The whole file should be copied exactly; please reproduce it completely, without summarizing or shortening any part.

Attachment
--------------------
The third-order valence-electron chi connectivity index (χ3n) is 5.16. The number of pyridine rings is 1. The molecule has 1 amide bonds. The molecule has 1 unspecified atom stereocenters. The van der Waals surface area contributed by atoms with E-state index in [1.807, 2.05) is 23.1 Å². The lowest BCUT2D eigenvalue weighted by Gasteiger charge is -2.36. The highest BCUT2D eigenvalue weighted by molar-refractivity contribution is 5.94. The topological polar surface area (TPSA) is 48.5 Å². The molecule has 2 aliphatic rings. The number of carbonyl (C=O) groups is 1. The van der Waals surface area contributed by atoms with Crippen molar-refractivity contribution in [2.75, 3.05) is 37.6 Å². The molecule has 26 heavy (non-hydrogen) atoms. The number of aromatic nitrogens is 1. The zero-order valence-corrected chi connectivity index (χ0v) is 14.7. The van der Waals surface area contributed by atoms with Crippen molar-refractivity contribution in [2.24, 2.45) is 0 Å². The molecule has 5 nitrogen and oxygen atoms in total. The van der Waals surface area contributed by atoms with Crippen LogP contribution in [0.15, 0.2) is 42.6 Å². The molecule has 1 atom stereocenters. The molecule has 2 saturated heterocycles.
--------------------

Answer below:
The third-order valence-electron chi connectivity index (χ3n) is 5.16. The number of pyridine rings is 1. The molecule has 1 amide bonds. The molecule has 1 unspecified atom stereocenters. The van der Waals surface area contributed by atoms with E-state index in [1.807, 2.05) is 23.1 Å². The lowest BCUT2D eigenvalue weighted by Gasteiger charge is -2.36. The highest BCUT2D eigenvalue weighted by molar-refractivity contribution is 5.94. The topological polar surface area (TPSA) is 48.5 Å². The molecule has 2 aliphatic rings. The number of carbonyl (C=O) groups is 1. The van der Waals surface area contributed by atoms with Crippen molar-refractivity contribution in [2.75, 3.05) is 37.6 Å². The molecule has 26 heavy (non-hydrogen) atoms. The number of aromatic nitrogens is 1. The zero-order valence-corrected chi connectivity index (χ0v) is 14.7. The van der Waals surface area contributed by atoms with Crippen molar-refractivity contribution in [2.24, 2.45) is 0 Å². The molecule has 5 nitrogen and oxygen atoms in total. The van der Waals surface area contributed by atoms with Crippen LogP contribution in [0.15, 0.2) is 42.6 Å². The molecule has 1 atom stereocenters. The molecule has 2 saturated heterocycles.